Hello, I was hoping someone could please help me out with the last LOS in SS #12. “Interpret the economic meaning of the results of multiple regression analysis, and critique a regression model and its results” Now this is the last one so to me it seems kind of like a summary LOS and a lot of repeated info from all the other LOS’s. There is no part of the reading that explicitly talks of this one, my question is how should I approach mastering this one? Is the first part “economic meaning” just saying can you tell if this regression is useful, if so isnt it just as simple as Yes, if the F-stat is significant, and all the other factors they talk about in the reading. I am blabbing but Is this LOS just asking for me to go through an entire regression and explain all the parts? Thanks I appreciate any help, I am stuck on this one.
Packers, I think the point here is that CFAI is encouraging you to distinguish between statistical significance and economic significance. JoeyD or Maratikus probably can add more on the statistical meaning, which I think, as you said, an F-Test will suffice, but the question here is whether there’s any economic value to the model. I think a fair example would be proving the statistical significance of a widely recognized technical analysis relationship, which due to its wide recognition would yield no significant economic value because many other market participants would already be acting on the model, limiting your value in pursuing the same strategy. Bottom line: I don’t think statistical significance assures economic significance. Anyway, I’d value others’ input.
It is important to see the forest for the trees. MLR helps us to understand relationships but the data will gives us incorrect or fuzzy answers at times. If you have done all the studying, then you know what to look out for. People who trust the data implicitly better have “technique” in applying the tool. Read The Black Swan, by Nassim Taleb, to fully appreciate this. "Bottom line: I don’t think statistical significance assures economic significance. " HiredGuns1 said it quite well. Ask Goldman Sachs about their quant fund. Just know the tools and know they only are good in the hands of a real practitioner who knows when to use them. Basically what they are telling you here is stop staring at the trees. Dave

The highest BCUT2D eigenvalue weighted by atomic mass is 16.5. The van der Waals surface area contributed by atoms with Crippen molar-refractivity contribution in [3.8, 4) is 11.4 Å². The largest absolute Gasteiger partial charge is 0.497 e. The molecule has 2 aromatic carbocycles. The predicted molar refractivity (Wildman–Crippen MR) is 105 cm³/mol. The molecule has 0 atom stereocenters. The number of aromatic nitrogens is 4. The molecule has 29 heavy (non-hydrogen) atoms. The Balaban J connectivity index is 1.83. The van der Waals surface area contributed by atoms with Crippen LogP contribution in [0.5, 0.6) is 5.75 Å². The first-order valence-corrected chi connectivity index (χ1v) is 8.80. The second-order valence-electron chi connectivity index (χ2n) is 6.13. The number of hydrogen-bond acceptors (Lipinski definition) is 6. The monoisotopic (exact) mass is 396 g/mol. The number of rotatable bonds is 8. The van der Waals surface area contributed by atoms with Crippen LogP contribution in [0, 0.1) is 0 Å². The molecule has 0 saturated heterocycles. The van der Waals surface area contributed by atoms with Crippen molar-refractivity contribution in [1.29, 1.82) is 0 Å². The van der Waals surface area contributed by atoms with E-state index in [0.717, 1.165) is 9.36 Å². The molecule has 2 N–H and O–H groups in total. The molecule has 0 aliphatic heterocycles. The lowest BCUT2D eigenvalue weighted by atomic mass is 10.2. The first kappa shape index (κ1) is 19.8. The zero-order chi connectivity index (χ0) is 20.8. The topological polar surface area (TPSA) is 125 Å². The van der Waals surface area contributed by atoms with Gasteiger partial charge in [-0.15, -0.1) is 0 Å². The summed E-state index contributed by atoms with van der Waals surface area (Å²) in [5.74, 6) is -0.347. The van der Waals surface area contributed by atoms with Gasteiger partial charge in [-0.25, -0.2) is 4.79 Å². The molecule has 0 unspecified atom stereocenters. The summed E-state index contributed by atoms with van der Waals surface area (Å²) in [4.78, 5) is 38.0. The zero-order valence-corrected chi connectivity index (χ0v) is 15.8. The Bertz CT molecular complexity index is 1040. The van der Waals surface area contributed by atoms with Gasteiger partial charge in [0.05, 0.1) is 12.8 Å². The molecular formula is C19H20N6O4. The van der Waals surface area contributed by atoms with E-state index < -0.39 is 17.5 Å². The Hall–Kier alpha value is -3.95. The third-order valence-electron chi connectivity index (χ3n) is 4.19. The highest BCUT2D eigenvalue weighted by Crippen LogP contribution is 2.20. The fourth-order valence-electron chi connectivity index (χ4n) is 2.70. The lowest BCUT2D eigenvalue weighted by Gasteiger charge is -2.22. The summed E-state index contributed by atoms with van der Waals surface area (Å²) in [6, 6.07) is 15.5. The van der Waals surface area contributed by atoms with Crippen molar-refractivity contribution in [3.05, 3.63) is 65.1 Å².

Doubtful. It’s pretty hard to ask questions about the forest on a multiple choice exam. I pretty much agree with the OP’s assumption above that it is a summary LOS. A regression model probably requires more than statistical significance to be any good. It requires that the results are interpretable, that it makes some kind of intuitive sense, that the assumptions of the modelling are at least reasonably true, etc… The kind of questions that they will ask you on this would be something like after you fit a regression model of GDP on oil prices and then they say “Predict GDP next year if oil prices are $88/barrel”. On a real forest test, they would ask what’s wrong with that prediction but that’s not very CFA-like.
thanks guys that helps
I would go along the lines of what everybody else said too. I would think the basic idea is that even if you have a regression model that is stats significant it might mean nothing. The whole idea of the model is to try to predict future values of something right? Well you might have a model that, although stats significant, might tell you nothing going forward. It might tell you nothing about causality in the future. Kind of like a suprious correlation.
The “Economic vs. Statistical Significance” question probably speaks to the difference between whether you can reject a hypothesis and whether you CARE about the results. Here’s an example: assume that you are testing a time effect (like a January effect) with a dummy vairable regression. You have a large sample, so you have a lot of power. Your coefficient on the dummy variable has a p-value of 0.001, but the coefficent on the dummy variable is 0.002 ==> this indicates that the return in January os 20 basis points higher than in your reference month. So it’s STATISTICALLY significant, but the magnitude of your coefficient (i.e. the abnormal return) is small enough that there’s not any ECONOMIC significance. This happens a lot in large-sample studies - given enough data, you’ll find STATISTICAL significance, even if there isn’t ECONOMIC significance.
i think its kinda hard for us to say that 20bps excess return is economically significant for a pension fund, 20bps excess in a month is huge i doubt they would ask a question like that
Sorry - sloppy exampkle. Make the abnormal return much smaller - say 5 or 10 BPs. If you had a large enough sample size, your standard errors will get small enough that the effect will be statistically significant even though small in real-world terms. I see this a lot in empirical studies - given a large enough sample size, you get very high power in your tests. So, even a very small effect (say 20 BP per year) will be associated with t-statistics of 5 or 10 (so large you don’t need a stat table to see whether it’s significant).